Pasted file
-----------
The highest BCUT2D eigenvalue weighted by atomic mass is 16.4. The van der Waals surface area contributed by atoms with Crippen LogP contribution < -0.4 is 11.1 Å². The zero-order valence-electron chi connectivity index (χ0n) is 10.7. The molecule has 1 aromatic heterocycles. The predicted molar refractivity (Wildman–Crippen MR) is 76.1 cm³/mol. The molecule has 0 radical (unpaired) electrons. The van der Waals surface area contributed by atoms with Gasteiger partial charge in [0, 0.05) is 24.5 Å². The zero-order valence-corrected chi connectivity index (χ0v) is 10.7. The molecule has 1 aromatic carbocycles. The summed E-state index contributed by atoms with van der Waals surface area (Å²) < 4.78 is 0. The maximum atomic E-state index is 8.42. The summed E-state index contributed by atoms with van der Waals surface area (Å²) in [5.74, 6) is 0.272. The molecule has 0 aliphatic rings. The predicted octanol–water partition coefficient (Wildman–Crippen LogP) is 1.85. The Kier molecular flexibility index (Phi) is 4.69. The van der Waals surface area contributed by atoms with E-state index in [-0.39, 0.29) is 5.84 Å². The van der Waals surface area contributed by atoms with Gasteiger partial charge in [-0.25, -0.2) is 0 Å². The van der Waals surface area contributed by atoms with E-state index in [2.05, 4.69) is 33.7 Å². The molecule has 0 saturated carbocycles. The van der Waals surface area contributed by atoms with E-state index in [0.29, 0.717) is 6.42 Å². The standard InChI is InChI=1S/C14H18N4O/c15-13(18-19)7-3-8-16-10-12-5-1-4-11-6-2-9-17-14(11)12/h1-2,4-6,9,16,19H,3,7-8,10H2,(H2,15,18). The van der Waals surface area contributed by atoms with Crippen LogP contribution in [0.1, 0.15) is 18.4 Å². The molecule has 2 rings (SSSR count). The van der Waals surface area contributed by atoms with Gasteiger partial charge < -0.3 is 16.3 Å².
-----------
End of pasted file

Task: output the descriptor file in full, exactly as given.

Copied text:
The highest BCUT2D eigenvalue weighted by atomic mass is 16.4. The van der Waals surface area contributed by atoms with Crippen LogP contribution < -0.4 is 11.1 Å². The zero-order valence-electron chi connectivity index (χ0n) is 10.7. The molecule has 1 aromatic heterocycles. The predicted molar refractivity (Wildman–Crippen MR) is 76.1 cm³/mol. The molecule has 0 radical (unpaired) electrons. The van der Waals surface area contributed by atoms with Gasteiger partial charge in [0, 0.05) is 24.5 Å². The zero-order valence-corrected chi connectivity index (χ0v) is 10.7. The molecule has 1 aromatic carbocycles. The summed E-state index contributed by atoms with van der Waals surface area (Å²) < 4.78 is 0. The maximum atomic E-state index is 8.42. The summed E-state index contributed by atoms with van der Waals surface area (Å²) in [5.74, 6) is 0.272. The molecule has 0 aliphatic rings. The predicted octanol–water partition coefficient (Wildman–Crippen LogP) is 1.85. The Kier molecular flexibility index (Phi) is 4.69. The van der Waals surface area contributed by atoms with E-state index in [-0.39, 0.29) is 5.84 Å². The van der Waals surface area contributed by atoms with Gasteiger partial charge in [-0.25, -0.2) is 0 Å². The van der Waals surface area contributed by atoms with E-state index in [2.05, 4.69) is 33.7 Å². The molecule has 0 saturated carbocycles. The van der Waals surface area contributed by atoms with E-state index in [0.29, 0.717) is 6.42 Å². The standard InChI is InChI=1S/C14H18N4O/c15-13(18-19)7-3-8-16-10-12-5-1-4-11-6-2-9-17-14(11)12/h1-2,4-6,9,16,19H,3,7-8,10H2,(H2,15,18). The van der Waals surface area contributed by atoms with Crippen LogP contribution in [0.1, 0.15) is 18.4 Å². The molecule has 2 rings (SSSR count). The van der Waals surface area contributed by atoms with Gasteiger partial charge < -0.3 is 16.3 Å².